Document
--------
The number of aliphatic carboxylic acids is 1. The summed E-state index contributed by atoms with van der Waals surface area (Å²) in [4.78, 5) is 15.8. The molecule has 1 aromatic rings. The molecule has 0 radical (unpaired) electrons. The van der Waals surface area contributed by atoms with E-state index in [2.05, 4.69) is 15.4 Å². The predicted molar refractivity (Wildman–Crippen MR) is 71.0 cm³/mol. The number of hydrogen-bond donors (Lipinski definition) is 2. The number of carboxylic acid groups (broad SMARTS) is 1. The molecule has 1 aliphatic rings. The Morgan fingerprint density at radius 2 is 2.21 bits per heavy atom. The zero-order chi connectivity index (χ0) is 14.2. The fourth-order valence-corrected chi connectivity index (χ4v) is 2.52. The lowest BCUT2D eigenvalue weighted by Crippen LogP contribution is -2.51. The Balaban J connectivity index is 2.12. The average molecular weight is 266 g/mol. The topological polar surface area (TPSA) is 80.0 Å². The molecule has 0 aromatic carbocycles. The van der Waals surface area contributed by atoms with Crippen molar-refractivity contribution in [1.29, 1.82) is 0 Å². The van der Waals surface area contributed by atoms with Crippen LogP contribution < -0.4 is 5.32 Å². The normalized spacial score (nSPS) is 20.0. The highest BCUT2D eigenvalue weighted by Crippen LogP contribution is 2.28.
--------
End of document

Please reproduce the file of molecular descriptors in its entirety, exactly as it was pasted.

The number of aliphatic carboxylic acids is 1. The summed E-state index contributed by atoms with van der Waals surface area (Å²) in [4.78, 5) is 15.8. The molecule has 1 aromatic rings. The molecule has 0 radical (unpaired) electrons. The van der Waals surface area contributed by atoms with E-state index in [2.05, 4.69) is 15.4 Å². The predicted molar refractivity (Wildman–Crippen MR) is 71.0 cm³/mol. The number of hydrogen-bond donors (Lipinski definition) is 2. The number of carboxylic acid groups (broad SMARTS) is 1. The molecule has 1 aliphatic rings. The Morgan fingerprint density at radius 2 is 2.21 bits per heavy atom. The zero-order chi connectivity index (χ0) is 14.2. The fourth-order valence-corrected chi connectivity index (χ4v) is 2.52. The lowest BCUT2D eigenvalue weighted by Crippen LogP contribution is -2.51. The Balaban J connectivity index is 2.12. The average molecular weight is 266 g/mol. The topological polar surface area (TPSA) is 80.0 Å². The molecule has 0 aromatic carbocycles. The van der Waals surface area contributed by atoms with Crippen molar-refractivity contribution in [1.29, 1.82) is 0 Å². The van der Waals surface area contributed by atoms with Crippen LogP contribution < -0.4 is 5.32 Å². The normalized spacial score (nSPS) is 20.0. The highest BCUT2D eigenvalue weighted by Crippen LogP contribution is 2.28.